It’s now been two weeks since Christchurch got its last big shake. Since then, New Zealand seismometers have registered around 200 further shocks of magnitude 3 or greater. Most of these occurred in the first 4 or 5 days following the magnitude 6 on the 12th June: activity is dying away in the expected roughly time-inverse manner.
If we plot the latest pulse of aftershocks on a map (data courtesy of Geonet) they plot mainly on the Banks Peninsula to the southeast of Christchurch.
Most of the faults in this area are probably fractures around the main vent. If so, the peninsula may be acting as a sort of seismic sponge, with the strain pushed into the area by the ruptures near Christchurch being absorbed by aftershocks on lots of small fault segments, rather than there being a large thoroughgoing structure that could release all the strain in one go. It certainly seems that after a reasonably active week following the June 12 quake, seismic activity on the Bank’s peninsula seems to have faded away almost completely.
I should just add here that there is no risk of this triggering an eruption of the very, very extinct volcanoes that form the Banks Peninsula. There is no magma chamber beneath these volcanoes any more, and hasn’t been for millions of years, so there is nothing for all of this seismic activity to disturb, or trigger, or awaken.
A more pertinent question for the residents of Christchurch is: are we going to get hit by another magnitude 6+ in the next few months? There is, sadly, no way of knowing for sure. The seismic activity on and around the Darfield and Port Hills faults since last September has probably dissipated much of the tectonic strain built up on them in the thousands of years since they last ruptured. But there is a fair amount of uncertainty about this, because we don’t know the past history of these faults: we don’t know how long it’s been, exactly, since they last ruptured, or how much strain has built up on them since then.
Nonetheless, probably the biggest worry going forward is not the faults we know about, but the faults we might not know about, hidden beneath the Canterbury plains. Dr Mark Quigley, the University of Canterbury geologist who has made a habit of popping up on New Zealand TV after the latest earthquake to provide clear explanations of what’s going on, discussed in his latest appearance (and on his website) a potentially analogous situation from a region near the San Andreas Fault in California, where a large earthquake (the magnitude 7.3 Landers earthquake) and 2 associated magnitude 6+ events in 1992 were followed seven years later by a large earthquake on a nearby, parallel, fault segment (the magnitude 7.1 Hectors Mine Earthquake). As the maps below show, these earthquakes were on parallel faults subsidiary to the main branch of the San Andreas Fault, about 20 km (15 miles) apart (the red lines in the top map mark historically active faults, courtesy of the USGS).
The link between these two earthquakes is discussed in this paper, published in 2000 by Tom Parsons of the USGS and Douglas Dreger of UC Berkeley. Their calculations of permanent stress changes following the Landers earthquake indicate that this is a case of earthquake triggering : deformation of the crust around the Landers rupture slightly increased the stress on parts of the neighbouring fault that ruptured in the Hectors Mine earthquake 7 years later, and the sections of the fault where the stress was increased the most were also the sections that slipped the most in 1999.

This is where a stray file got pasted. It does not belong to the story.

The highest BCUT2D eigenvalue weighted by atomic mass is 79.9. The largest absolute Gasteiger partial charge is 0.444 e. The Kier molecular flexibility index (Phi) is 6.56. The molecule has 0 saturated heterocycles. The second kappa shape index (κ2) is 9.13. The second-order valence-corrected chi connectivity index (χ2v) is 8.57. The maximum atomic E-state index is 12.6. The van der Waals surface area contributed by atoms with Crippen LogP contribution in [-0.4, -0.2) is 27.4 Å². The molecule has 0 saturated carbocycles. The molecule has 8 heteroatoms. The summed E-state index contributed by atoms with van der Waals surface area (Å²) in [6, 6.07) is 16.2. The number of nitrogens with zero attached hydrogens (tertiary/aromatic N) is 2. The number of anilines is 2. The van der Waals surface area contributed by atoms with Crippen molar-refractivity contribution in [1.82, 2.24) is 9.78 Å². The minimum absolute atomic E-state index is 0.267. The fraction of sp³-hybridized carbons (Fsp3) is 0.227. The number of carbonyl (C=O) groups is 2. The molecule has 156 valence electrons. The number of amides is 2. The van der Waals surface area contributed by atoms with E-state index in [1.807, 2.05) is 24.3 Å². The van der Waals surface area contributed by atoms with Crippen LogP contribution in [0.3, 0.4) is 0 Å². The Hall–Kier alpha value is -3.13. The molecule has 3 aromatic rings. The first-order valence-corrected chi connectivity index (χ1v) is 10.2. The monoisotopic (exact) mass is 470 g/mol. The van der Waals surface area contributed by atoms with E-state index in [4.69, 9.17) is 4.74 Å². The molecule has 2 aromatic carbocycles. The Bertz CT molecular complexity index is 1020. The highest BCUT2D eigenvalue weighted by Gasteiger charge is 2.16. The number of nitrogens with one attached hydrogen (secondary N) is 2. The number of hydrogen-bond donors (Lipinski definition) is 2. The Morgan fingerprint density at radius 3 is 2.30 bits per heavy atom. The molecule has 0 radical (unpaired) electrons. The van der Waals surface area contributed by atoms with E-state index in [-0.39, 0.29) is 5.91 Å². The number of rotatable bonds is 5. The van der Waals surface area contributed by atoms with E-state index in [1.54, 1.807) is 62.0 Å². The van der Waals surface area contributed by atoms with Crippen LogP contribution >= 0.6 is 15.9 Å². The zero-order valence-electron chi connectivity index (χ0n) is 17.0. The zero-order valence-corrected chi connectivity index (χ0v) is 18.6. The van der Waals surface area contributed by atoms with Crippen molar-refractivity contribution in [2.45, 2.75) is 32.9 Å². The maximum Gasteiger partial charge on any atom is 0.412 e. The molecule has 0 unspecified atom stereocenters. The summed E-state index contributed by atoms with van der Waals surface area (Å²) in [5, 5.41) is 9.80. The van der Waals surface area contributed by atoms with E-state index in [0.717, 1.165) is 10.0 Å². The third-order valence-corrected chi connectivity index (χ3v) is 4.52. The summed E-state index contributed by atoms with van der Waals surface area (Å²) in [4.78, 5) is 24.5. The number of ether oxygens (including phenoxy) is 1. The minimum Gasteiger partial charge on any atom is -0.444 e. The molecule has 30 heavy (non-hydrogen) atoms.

So, could a similar situation be possible near Christchurch? The tectonic situations are certainly broadly similar; we have subsidiary faults to a major strike-slip plate boundary (the Alpine Fault). But what we don’t know is if the Darfield and Port Hills faults have tectonic near-neighours: other faults with long seismic cycles of thousands of years, that are close enough to potentially be influenced by the recent seismicity. The answer to this question is hidden beneath the thick recent sediments of the Canterbury Plain, which extend more than 30 kilometres north and south of Christchurch.
We know that there are some basement faults in this region, but with new seismic and gravity surveys, New Zealand geologists hope to more firmly identify the faults that have disrupted overlying sediments in the past 10-20,000 years, and are therefore active, and those that have not, so are inactive. Once active structures have been identified, we can calculate whether the regional stress changes caused by the recent earthquakes have increased or decreased the risk of a rupture in the near future. The continuing seismicity might also provide some clues: an interesting observation from the Parsons and Drager paper was that in the years between 1992 and 1999, there were a number of small earthquakes clustered around the eventual Hectors Mine rupture. Such activity is not predictive of larger earthquakes, but small quake clusters may help to identify weak points in the crust worthy of further investigation.
So, there is still a fair amount of uncertainty; to be honest, even with all the data currently being collected, we will never have complete knowledge of the seismic risks facing Christchurch in the decades ahead. But the more we know, the better informed the people of Christchurch will be, as they make choices over how and where to rebuild.
Parsons, T., & Dreger, D. (2000). Static-stress impact of the 1992 Landers earthquake sequence on nucleation and slip at the site of the 1999 M=7.1 Hector Mine earthquake, southern California Geophysical Research Letters, 27 (13) DOI: 10.1029/1999GL011272